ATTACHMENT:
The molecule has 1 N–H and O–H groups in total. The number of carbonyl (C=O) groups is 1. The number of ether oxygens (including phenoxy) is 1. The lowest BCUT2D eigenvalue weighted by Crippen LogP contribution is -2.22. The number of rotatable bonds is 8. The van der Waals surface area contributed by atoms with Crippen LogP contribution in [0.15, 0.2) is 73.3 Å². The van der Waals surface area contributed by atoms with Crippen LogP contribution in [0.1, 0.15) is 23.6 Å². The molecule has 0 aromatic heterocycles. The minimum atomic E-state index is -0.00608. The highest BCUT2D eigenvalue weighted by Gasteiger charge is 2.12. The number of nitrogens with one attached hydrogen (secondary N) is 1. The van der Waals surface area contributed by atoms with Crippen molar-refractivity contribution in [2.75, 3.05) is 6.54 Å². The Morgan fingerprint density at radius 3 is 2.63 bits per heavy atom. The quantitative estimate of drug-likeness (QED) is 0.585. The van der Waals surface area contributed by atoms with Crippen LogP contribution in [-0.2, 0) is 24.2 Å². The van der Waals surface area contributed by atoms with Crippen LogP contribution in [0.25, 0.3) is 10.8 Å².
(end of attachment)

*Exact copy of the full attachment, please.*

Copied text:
The molecule has 1 N–H and O–H groups in total. The number of carbonyl (C=O) groups is 1. The number of ether oxygens (including phenoxy) is 1. The lowest BCUT2D eigenvalue weighted by Crippen LogP contribution is -2.22. The number of rotatable bonds is 8. The van der Waals surface area contributed by atoms with Crippen LogP contribution in [0.15, 0.2) is 73.3 Å². The van der Waals surface area contributed by atoms with Crippen LogP contribution in [0.1, 0.15) is 23.6 Å². The molecule has 0 aromatic heterocycles. The minimum atomic E-state index is -0.00608. The highest BCUT2D eigenvalue weighted by Gasteiger charge is 2.12. The number of nitrogens with one attached hydrogen (secondary N) is 1. The van der Waals surface area contributed by atoms with Crippen molar-refractivity contribution in [2.75, 3.05) is 6.54 Å². The Morgan fingerprint density at radius 3 is 2.63 bits per heavy atom. The quantitative estimate of drug-likeness (QED) is 0.585. The van der Waals surface area contributed by atoms with Crippen LogP contribution in [-0.2, 0) is 24.2 Å². The van der Waals surface area contributed by atoms with Crippen LogP contribution in [0.25, 0.3) is 10.8 Å².